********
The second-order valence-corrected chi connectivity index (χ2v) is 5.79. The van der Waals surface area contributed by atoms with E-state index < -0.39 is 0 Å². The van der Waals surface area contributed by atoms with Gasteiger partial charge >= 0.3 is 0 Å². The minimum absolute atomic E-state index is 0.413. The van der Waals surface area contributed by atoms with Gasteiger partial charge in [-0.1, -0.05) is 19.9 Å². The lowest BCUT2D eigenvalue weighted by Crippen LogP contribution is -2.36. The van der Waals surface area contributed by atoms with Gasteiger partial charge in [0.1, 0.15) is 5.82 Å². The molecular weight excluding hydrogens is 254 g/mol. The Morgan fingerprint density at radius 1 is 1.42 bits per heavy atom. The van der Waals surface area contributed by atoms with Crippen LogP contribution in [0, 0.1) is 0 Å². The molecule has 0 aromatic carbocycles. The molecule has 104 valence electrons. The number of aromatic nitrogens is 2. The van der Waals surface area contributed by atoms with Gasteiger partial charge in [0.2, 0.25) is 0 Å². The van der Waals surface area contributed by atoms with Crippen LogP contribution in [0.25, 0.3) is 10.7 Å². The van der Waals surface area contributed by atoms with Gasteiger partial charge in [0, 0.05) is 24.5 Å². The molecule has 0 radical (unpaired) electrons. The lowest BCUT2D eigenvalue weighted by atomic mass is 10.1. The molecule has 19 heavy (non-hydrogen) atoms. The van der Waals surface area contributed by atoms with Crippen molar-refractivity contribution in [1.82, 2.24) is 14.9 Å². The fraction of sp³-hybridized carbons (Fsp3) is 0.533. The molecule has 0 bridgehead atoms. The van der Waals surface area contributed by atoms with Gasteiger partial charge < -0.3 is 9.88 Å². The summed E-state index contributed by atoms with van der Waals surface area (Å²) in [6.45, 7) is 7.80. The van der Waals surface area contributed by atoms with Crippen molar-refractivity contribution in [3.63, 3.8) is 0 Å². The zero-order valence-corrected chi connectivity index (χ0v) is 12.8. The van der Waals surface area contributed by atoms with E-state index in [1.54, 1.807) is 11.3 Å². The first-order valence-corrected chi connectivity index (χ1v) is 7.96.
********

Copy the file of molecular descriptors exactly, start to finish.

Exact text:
The second-order valence-corrected chi connectivity index (χ2v) is 5.79. The van der Waals surface area contributed by atoms with E-state index < -0.39 is 0 Å². The van der Waals surface area contributed by atoms with Gasteiger partial charge >= 0.3 is 0 Å². The minimum absolute atomic E-state index is 0.413. The van der Waals surface area contributed by atoms with Gasteiger partial charge in [-0.1, -0.05) is 19.9 Å². The lowest BCUT2D eigenvalue weighted by Crippen LogP contribution is -2.36. The van der Waals surface area contributed by atoms with Gasteiger partial charge in [0.1, 0.15) is 5.82 Å². The molecular weight excluding hydrogens is 254 g/mol. The Morgan fingerprint density at radius 1 is 1.42 bits per heavy atom. The van der Waals surface area contributed by atoms with Crippen LogP contribution in [0, 0.1) is 0 Å². The molecule has 0 aromatic carbocycles. The molecule has 104 valence electrons. The number of aromatic nitrogens is 2. The van der Waals surface area contributed by atoms with Gasteiger partial charge in [0.2, 0.25) is 0 Å². The van der Waals surface area contributed by atoms with Crippen LogP contribution in [0.25, 0.3) is 10.7 Å². The van der Waals surface area contributed by atoms with Gasteiger partial charge in [0, 0.05) is 24.5 Å². The molecule has 0 radical (unpaired) electrons. The lowest BCUT2D eigenvalue weighted by atomic mass is 10.1. The molecule has 19 heavy (non-hydrogen) atoms. The van der Waals surface area contributed by atoms with Crippen molar-refractivity contribution in [1.82, 2.24) is 14.9 Å². The fraction of sp³-hybridized carbons (Fsp3) is 0.533. The molecule has 0 bridgehead atoms. The van der Waals surface area contributed by atoms with Gasteiger partial charge < -0.3 is 9.88 Å². The summed E-state index contributed by atoms with van der Waals surface area (Å²) in [6.45, 7) is 7.80. The van der Waals surface area contributed by atoms with Crippen molar-refractivity contribution in [3.63, 3.8) is 0 Å². The zero-order valence-corrected chi connectivity index (χ0v) is 12.8. The van der Waals surface area contributed by atoms with E-state index in [1.54, 1.807) is 11.3 Å². The first-order valence-corrected chi connectivity index (χ1v) is 7.96.